When you facilitate alignment, you help groups identify gaps, omissions, overkill, and to confirm the appropriateness and balance of their action plan.
Rationale to Facilitate Alignment
Method to Facilitate Alignment
First of all, create a matrix with your options (eg, actions) and the targets (eg, goals). Common items that may be aligned include the comparison of strategies to objectives. To facilitate alignment, consider these three steps:
- First complete the matrix with a linear approach, but be careful to always ask the open-ended question, “To what extent does ‘x’ (ie, option, action, or strategy) support ‘y’ (ie, target, goal, or objective) ?”
- Having defined the PowerBalls (preferably with a legend that is visible throughout the activity for your participants to reference), label each cell with either a high, low, or moderate PowerBall symbol, indicating the extent to which the option supports the target.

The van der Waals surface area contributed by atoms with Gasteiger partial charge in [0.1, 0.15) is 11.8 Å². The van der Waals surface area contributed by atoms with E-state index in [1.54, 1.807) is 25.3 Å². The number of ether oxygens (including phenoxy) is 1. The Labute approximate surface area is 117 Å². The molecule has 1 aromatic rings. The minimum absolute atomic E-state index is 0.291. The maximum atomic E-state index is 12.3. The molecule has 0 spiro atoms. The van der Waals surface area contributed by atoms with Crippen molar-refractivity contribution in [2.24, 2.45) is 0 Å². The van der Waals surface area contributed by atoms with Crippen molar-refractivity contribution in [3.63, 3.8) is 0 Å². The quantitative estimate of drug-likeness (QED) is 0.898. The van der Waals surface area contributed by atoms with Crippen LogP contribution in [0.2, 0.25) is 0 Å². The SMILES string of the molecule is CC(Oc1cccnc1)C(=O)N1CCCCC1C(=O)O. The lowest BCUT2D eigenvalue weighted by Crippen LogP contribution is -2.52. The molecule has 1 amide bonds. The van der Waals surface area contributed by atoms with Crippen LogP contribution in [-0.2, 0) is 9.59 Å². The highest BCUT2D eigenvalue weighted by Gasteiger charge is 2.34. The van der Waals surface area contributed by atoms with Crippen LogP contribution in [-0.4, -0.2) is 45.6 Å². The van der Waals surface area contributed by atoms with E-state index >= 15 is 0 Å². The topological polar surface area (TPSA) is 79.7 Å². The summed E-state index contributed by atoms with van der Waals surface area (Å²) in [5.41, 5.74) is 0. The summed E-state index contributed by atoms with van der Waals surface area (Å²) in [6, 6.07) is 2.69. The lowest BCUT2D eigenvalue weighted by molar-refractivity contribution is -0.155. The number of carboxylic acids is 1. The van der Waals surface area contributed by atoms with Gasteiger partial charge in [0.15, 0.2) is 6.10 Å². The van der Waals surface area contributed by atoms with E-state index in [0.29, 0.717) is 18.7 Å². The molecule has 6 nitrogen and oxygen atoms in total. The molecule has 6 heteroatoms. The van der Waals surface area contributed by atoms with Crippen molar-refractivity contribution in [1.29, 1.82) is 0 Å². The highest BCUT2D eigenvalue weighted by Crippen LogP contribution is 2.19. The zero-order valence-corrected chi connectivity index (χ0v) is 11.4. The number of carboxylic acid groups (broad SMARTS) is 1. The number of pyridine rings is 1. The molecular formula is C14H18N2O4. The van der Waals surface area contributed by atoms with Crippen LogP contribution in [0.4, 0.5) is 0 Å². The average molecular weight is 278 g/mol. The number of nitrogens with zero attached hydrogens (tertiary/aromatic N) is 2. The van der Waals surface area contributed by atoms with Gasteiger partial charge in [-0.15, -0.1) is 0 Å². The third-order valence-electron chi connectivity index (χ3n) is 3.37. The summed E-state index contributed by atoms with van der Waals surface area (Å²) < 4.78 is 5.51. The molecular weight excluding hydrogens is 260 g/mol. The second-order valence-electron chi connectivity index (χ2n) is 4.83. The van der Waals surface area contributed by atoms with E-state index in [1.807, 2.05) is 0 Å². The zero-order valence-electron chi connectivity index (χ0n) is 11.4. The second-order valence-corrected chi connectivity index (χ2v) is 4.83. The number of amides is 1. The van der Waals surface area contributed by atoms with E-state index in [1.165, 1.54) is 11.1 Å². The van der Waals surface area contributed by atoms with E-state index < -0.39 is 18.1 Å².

- While completing the matrix, ask the group to confirm completeness. Add anything missing or modify as required (i.e., Create a new option or calibrate an existing option).
Note: Since the solid balls indicate high and the empty circles indicate low, the half-filled balls indicate moderate. We like to define High as mandatory, “must have at any price.” We define Low as “would like to have but not willing to pay extra.” The stuff in between is Moderate, the stuff for which we would be willing to “pay a reasonable amount.” The equivalent to the MoSCoW tool would be: Must have, Should have, Could have, and Won’t have (null).
For seasoned professionals and alumni, consider using the Book-end method to equal dispersion after you complete your initial baseline analysis.
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- How to Facilitate Simple Prioritization (mgrush.com/blog)
- How to Facilitate Brainstorming (mgrush.com/blog)
- Facilitate Meaning, Not Words (mgrush.com/blog)